This post was originally written by Joseph Truini of Today’s Homeowner
Ground-fault circuit interrupter outlets prevent accidental electrocution, and code requires them in baths, kitchens, laundry rooms, garages and outdoor locations.
A GFCI has a built-in circuit breaker that interrupts the flow of electricity the instant it senses a ground fault or current leak. But a GFCI won’t work unless it’s properly connected. If your electrical system has not been upgraded for 20 years or more, you probably need to install GFCIs.
Steps for a GFCI Outlet Wiring Upgrade
- First, turn off the power to the circuit you’ll be working on.
- Take off the cover plate and unscrew the outlet from the box. Disconnect the wires and remove the old outlet.
- At the back of the GFCI are screw terminals marked “load” and “line.” The single screw at the bottom is the grounding screw.
- Attach both the black and white wires to the screw terminals on the line side.
- Fasten the black wire to the dark-colored screw and the white wire to the light-colored screw. Again, make sure that both wires are on the “line” side.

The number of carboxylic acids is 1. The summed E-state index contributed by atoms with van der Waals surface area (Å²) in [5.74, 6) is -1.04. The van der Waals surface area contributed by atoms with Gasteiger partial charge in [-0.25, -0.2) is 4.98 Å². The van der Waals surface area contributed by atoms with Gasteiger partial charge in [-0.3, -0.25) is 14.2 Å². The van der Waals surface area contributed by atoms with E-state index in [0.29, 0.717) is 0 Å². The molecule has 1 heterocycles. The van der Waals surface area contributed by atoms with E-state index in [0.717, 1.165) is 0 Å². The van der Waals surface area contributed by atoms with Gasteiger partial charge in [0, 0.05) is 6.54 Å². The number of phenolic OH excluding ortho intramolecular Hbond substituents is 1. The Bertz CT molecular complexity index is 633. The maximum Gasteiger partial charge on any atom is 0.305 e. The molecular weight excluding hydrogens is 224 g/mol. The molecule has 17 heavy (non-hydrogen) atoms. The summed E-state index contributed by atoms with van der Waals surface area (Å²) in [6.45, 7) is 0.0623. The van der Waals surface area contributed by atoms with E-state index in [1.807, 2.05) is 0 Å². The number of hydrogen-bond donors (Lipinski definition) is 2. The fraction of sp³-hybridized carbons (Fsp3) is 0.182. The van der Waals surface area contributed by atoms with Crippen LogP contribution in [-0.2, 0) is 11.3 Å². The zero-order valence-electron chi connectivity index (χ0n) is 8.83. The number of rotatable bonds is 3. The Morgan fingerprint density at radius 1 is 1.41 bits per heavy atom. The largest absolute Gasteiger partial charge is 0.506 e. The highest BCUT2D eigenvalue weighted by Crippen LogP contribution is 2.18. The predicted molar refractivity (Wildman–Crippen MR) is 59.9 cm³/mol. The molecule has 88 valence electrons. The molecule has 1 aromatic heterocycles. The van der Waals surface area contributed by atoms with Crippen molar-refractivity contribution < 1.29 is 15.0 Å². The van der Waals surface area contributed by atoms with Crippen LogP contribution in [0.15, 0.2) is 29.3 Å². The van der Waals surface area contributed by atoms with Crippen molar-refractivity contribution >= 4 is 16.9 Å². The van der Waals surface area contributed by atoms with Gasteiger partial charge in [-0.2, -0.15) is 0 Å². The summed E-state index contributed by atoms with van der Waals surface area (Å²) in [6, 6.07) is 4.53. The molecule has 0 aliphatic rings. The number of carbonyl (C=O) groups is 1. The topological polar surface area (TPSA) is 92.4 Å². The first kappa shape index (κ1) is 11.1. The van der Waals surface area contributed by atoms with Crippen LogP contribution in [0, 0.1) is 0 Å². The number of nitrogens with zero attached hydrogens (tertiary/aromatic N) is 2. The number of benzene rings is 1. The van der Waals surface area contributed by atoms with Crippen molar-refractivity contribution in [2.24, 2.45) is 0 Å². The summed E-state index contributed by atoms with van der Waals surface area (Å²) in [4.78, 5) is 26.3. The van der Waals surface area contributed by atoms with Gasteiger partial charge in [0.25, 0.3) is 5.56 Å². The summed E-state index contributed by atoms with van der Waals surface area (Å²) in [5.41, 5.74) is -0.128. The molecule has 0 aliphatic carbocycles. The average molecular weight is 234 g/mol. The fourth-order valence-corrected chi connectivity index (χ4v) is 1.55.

- Wrap the bare copper wire around the grounding screw and tighten it.
- Neatly tuck the wires into the box, screw the outlet in place and replace the cover plate.
- Finally, check the GFCI by pressing the “test” (power off) and “reset” (power on) buttons.
- After turning off the electricity to the kitchen at the main service panel, remove the cover plate and unscrew the duplex outlet from the existing cable inside the box.
- Install the new ground-fault circuit interrupter outlet by attaching both the black and white wires to the “line” side of the outlet.
- Connect the bare wire to the grounding screw. Replace the cover plate, then check to make sure the GFCI is operating properly.
- Press the test button; the outlet should go dead.
- Reset to resume current flow.
Electrical Code Reminders
- All countertop receptacle outlets must be protected by a GFCI device installed at the outlet or by GFCI circuit breakers.
- A kitchen must have two 20-amp circuits for countertop appliances.
- There should be countertop receptacles installed so that no point along the counter is more than 2 ft. from an outlet.
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